Selling Suffrage Consumer Culture and Votes for Women
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Description: Margaret Finnegan's pathbreaking study of woman suffrage from the 1850s to the Nineteenth Amendment in 1920 reveals how activists came to identify with consumer culture and employ its methods of publicity to win popular support through carefully crafted images of enfranchised women as "personable, likable, and modern." Drawing on organization records, suffragists' papers and memoirs, and newspapers and magazines, Finnegan shows how women found it in their political interest to ally themselves with the rise of consumer culture--but the cost of this alliance was a concession of possibilities for social reform. When manufacturers and department stores made consumption central to middle-class life, suffragists made an argument for the ballot by comparing good voters to prudent comparison shoppers. Through suffrage commodities such as newspapers, sunflower badges, Kewpie dolls, and "Womanalls" (overalls for the modern woman), as well as pantomimes staged on the steps of the federal Treasury building, fashionable window displays, and other devices, "Votes for Women" entered public space and the marketplace. Together these activities and commodities helped suffragists claim legitimacy in a consumer capitalist society.Imaginatively interweaving cultural and political history, Selling Suffrage is a revealing look at how the growth of consumerism influenced women's self-identity.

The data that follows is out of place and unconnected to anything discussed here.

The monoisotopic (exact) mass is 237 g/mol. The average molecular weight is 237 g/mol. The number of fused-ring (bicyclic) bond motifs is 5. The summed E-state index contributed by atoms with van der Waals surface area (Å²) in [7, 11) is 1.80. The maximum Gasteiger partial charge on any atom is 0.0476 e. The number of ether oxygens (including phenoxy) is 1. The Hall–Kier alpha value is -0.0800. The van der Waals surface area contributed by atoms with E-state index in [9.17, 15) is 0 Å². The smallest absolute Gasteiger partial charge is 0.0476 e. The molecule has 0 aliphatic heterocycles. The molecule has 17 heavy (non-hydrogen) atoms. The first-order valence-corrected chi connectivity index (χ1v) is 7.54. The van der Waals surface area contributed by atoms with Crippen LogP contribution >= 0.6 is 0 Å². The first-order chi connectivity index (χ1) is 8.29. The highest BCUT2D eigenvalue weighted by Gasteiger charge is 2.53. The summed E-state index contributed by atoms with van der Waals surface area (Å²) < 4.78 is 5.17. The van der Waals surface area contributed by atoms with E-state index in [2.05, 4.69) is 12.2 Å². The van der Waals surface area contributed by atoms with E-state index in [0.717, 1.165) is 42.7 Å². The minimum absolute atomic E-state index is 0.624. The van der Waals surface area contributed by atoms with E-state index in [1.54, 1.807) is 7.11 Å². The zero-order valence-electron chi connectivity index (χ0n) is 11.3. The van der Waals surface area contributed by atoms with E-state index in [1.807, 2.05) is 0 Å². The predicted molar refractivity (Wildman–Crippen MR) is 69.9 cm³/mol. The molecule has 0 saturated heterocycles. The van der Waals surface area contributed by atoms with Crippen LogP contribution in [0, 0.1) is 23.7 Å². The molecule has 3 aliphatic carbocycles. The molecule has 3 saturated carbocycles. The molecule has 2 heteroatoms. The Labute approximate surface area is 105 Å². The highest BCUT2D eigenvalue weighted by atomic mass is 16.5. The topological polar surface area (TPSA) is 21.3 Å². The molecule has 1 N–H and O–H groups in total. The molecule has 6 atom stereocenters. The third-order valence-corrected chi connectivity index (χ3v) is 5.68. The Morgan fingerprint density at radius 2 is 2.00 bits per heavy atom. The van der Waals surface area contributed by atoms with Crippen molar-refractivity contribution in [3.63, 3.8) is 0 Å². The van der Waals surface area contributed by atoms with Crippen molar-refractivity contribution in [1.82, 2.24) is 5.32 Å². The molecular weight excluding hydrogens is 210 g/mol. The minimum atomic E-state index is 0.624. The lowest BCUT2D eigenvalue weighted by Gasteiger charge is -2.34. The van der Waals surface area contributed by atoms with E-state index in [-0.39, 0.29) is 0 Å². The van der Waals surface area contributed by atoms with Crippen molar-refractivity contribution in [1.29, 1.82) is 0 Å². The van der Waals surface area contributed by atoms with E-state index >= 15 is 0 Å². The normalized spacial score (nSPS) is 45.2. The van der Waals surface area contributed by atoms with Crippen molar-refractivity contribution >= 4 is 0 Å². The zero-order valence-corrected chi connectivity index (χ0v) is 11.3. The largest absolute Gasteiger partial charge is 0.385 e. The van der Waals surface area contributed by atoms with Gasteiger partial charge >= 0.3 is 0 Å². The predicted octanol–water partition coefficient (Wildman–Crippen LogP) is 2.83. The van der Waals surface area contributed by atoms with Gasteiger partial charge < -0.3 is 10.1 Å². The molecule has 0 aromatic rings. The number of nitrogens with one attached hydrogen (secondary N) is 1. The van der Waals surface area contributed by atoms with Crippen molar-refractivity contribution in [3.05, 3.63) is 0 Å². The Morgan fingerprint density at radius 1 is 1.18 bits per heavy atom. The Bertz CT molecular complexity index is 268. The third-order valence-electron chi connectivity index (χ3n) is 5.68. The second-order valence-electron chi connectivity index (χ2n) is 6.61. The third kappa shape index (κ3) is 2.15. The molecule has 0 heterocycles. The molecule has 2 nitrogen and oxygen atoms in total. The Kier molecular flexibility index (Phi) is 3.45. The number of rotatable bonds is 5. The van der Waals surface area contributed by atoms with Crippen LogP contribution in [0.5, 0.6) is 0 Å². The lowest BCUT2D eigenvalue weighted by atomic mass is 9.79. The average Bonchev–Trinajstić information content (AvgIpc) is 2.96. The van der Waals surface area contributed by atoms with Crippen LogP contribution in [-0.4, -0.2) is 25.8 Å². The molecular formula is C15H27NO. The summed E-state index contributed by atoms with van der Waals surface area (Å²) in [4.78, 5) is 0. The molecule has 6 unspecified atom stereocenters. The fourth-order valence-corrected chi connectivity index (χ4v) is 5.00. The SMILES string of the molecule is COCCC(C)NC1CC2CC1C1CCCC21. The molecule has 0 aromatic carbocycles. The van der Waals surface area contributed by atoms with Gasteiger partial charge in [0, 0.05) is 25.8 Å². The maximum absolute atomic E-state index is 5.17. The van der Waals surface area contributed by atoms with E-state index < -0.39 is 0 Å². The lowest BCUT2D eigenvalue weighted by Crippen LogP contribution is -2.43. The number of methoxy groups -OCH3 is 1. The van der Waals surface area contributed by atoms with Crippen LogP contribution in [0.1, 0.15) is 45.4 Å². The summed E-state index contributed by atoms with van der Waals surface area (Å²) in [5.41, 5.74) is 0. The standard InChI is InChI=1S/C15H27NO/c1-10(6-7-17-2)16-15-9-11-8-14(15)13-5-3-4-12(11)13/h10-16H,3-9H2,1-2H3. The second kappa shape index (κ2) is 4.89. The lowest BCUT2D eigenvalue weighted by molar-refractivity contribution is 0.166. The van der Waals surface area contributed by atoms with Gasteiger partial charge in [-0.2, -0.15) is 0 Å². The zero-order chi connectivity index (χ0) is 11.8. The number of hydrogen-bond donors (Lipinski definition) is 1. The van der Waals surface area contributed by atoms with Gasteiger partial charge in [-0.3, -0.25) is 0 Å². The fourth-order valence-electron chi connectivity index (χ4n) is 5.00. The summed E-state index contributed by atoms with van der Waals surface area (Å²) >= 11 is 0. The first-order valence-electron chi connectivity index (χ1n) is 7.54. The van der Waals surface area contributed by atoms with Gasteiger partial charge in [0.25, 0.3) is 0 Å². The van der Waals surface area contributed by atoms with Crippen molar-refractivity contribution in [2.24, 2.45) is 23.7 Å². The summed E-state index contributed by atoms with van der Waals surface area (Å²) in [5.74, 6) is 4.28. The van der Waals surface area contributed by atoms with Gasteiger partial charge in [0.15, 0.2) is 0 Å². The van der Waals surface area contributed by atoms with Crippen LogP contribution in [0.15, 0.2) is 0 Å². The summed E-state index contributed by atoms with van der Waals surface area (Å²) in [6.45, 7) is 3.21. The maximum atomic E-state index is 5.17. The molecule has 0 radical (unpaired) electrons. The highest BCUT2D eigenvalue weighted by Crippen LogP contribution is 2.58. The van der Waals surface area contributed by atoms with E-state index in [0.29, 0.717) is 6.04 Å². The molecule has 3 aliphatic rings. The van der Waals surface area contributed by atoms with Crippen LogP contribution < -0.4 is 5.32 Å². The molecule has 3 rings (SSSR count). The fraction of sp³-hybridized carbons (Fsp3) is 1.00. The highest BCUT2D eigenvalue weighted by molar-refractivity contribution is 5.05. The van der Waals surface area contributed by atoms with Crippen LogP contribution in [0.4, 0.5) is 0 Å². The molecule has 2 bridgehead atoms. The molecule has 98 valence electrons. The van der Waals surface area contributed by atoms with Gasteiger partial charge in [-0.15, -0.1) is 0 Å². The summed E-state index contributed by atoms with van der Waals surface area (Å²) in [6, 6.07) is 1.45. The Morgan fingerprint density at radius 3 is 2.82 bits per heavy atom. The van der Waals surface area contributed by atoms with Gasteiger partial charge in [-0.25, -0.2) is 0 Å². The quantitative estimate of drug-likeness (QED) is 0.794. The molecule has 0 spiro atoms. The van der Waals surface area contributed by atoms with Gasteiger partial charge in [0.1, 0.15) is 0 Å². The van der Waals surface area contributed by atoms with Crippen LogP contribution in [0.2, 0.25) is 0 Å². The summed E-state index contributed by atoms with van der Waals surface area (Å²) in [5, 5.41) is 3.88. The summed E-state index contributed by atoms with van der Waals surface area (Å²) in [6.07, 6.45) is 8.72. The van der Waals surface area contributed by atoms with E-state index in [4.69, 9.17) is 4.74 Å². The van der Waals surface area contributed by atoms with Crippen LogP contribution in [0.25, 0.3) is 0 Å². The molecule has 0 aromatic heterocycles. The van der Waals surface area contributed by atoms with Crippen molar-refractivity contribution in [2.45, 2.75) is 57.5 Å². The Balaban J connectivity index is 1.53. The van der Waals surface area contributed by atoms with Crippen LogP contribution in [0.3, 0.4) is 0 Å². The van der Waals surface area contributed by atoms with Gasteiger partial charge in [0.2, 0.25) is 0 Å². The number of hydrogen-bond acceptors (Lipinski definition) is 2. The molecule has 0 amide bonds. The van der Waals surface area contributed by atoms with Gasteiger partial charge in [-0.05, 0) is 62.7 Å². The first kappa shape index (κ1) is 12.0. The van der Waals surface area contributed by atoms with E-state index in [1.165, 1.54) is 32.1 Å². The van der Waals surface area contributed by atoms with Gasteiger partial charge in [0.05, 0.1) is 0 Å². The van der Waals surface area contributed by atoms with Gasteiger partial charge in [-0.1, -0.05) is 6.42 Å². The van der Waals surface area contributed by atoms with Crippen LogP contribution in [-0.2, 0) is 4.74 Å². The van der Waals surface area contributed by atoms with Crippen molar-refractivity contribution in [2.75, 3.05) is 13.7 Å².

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All the information you need in one place! Each Study Brief is a summary of one specific subject; facts, figures, and explanations to help you learn faster.
List price: $34.00
Copyright year: 1999
Publisher: Columbia University Press
Publication date: 1/11/1999
Size: 5.75" wide x 9.25" long x 0.50" tall
Margaret Finnegan received a Ph.D. in history from UCLA. She has taught at various universities, and lives and writes in Los Angeles.
|List of Illustrations|
|Consumer Culture and Woman Suffrage Ideology|
|"So Much Color and Dash": Woman Suffragists, Public Space, and Commercial Culture|
|On Stage: Personality, the Performing Self, and the Represention of Woman Suffragists|
|From Sunflower Badges to Kewpie Dolls: Woman Suffrage Commodities and the Embrace of Consumer Capitalism|
|Selling Suffrage News: Consumerism and The Woman's Journal|
|Ringing in a New Day|